Even as funding pours in, many conversations about planting leave out one of the most critical parts of the process: the workers that do the backbreaking work of putting seedlings in the ground. Forest Service planting is completed by contractor crews, primarily staffed with H-2B “guest workers” (the same seasonal immigrants that work in California’s agricultural fields. Like field labor jobs, planting work is considered undesirable by most American citizens and few domestic workers apply. Planting is plagued by the same justice concerns as farm work: while government contracts require fair labor practices, these often aren’t enforced and migrant workers are highly vulnerable to exploitation. While it should be a top priority, ensuring fair treatment of workers would further increase reforestation costs, something sure to be politically unpopular.

Still, this part of reforestation must be prioritized as the REPLANT act goes into effect: true climate resilience can’t be built on the back of human exploitation.

Working on reforestation, like working in the environmental field itself, has left me with a jumble of emotions. The challenges of funding, justice for workers, and adapting a massive and logistically complex operation to consider climate change sometimes feels insurmountable. Still, every seedling in the ground feels like the ultimate act of hope. One day, this burn scar will be a forest, teeming with wildlife, holding carbon in broad tree trunks, cooling the water, wildlife, and people that take shelter in its branches. In the face of so many paralyzing challenges and questions, it still feels incredibly worthwhile to be doing something.

A freshly planted Douglas-fir seedling and the view out over the August complex burn scar, with intermixed patches of low and high intensity fire.

(Pictured: Above) Several members of a planting crew work their way uphill amid burned snags.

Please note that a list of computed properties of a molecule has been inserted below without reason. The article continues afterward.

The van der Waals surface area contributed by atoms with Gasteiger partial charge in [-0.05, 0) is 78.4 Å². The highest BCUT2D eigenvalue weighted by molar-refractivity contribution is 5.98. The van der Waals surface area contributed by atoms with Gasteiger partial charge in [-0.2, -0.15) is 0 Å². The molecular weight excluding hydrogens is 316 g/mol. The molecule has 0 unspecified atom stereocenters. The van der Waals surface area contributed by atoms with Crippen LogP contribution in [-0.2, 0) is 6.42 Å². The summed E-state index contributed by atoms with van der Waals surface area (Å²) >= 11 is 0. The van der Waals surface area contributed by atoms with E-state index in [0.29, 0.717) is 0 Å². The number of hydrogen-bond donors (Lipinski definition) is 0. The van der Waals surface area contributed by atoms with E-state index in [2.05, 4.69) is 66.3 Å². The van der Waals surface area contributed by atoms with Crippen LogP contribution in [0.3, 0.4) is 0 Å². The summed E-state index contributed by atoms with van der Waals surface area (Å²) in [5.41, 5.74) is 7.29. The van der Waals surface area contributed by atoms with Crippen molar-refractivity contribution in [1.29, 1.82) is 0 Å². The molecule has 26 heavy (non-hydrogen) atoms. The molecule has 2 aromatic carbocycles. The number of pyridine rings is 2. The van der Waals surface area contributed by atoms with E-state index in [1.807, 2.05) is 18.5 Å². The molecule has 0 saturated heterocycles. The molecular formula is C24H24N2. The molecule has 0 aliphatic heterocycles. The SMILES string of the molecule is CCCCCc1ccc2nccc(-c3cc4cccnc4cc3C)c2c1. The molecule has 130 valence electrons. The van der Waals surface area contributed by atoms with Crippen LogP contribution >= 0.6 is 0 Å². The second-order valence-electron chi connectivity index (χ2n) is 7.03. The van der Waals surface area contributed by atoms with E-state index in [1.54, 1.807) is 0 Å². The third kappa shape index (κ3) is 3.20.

(Pictured: Left)A freshly planted Douglas-fir seedling and the view out over the August complex burn scar, with intermixed patches of low and high intensity fire.

(Pictured: Bottom Right) A freshly planted Douglas-fir seedling, with charred trees and planters visible in the background

(Pictured: Top Right) Wildflowers thriving on the burn scar include Henderson’s shooting star (Primula herdersonii) and fawn lily (Erythronium spp.)

(Pictured: Bottom Left) Patches of fawn lilies (Erythronium spp.) blanketed the ground in one of our planting units on the August complex.

Works Cited

Becker, Rachel, and Julie Cart. “As UN Tackles Twin Climate Threats, California Struggles with Them, Too.” CalMatters, November 5, 2021, sec. Environment.

“Beneath the Pines: Stories of Migrant Tree Planters.” Accessed April 14, 2022.

Crampton, Liz. “A Casualty of Trump’s Immigration Policy: Millions of Trees.” Politico, July 12, 2020.

Daley, Jad. “Celebrating the Infrastructure Bill — A Win for America’s Forests.” American Forests (blog), November 5, 2021.

Klein, Jesse. “Reforestation Is Great! But We’re Running Out of Seeds.” Wired, April 6, 2021.

Perez-Watkins, Monica. “What the Passage of the 2021 Infrastructure Bill Means for Tree Planting on National Forests.” National Forest Foundation (blog). Accessed April 14, 2022.

U.S. Department of Labor. “Reforestation Worker Rights.” Accessed April 14, 2022.

Sánchez, José J., Raymundo Marcos-Martinez, Lorie Srivastava, and Natthanij Soonsawad. “Valuing the Impacts of Forest Disturbances on Ecosystem Services: An Examination of Recreation and Climate Regulation Services in U.S. National Forests.” Trees, Forests and People 5 (September 1, 2021): 100123.

Stevens-Rumann, Camille S., and Penelope Morgan. “Tree Regeneration Following Wildfires in the Western US: A Review.” Fire Ecology 15, no. 1 (May 20, 2019): 15.

Stewart, Joseph A. E., Phillip J. van Mantgem, Derek J. N. Young, Kristen L. Shive, Haiganoush K. Preisler, Adrian J. Das, Nathan L. Stephenson, et al. “Effects of Postfire Climate and Seed Availability on Postfire Conifer Regeneration.” Ecological Applications 31, no. 3 (2021): e02280.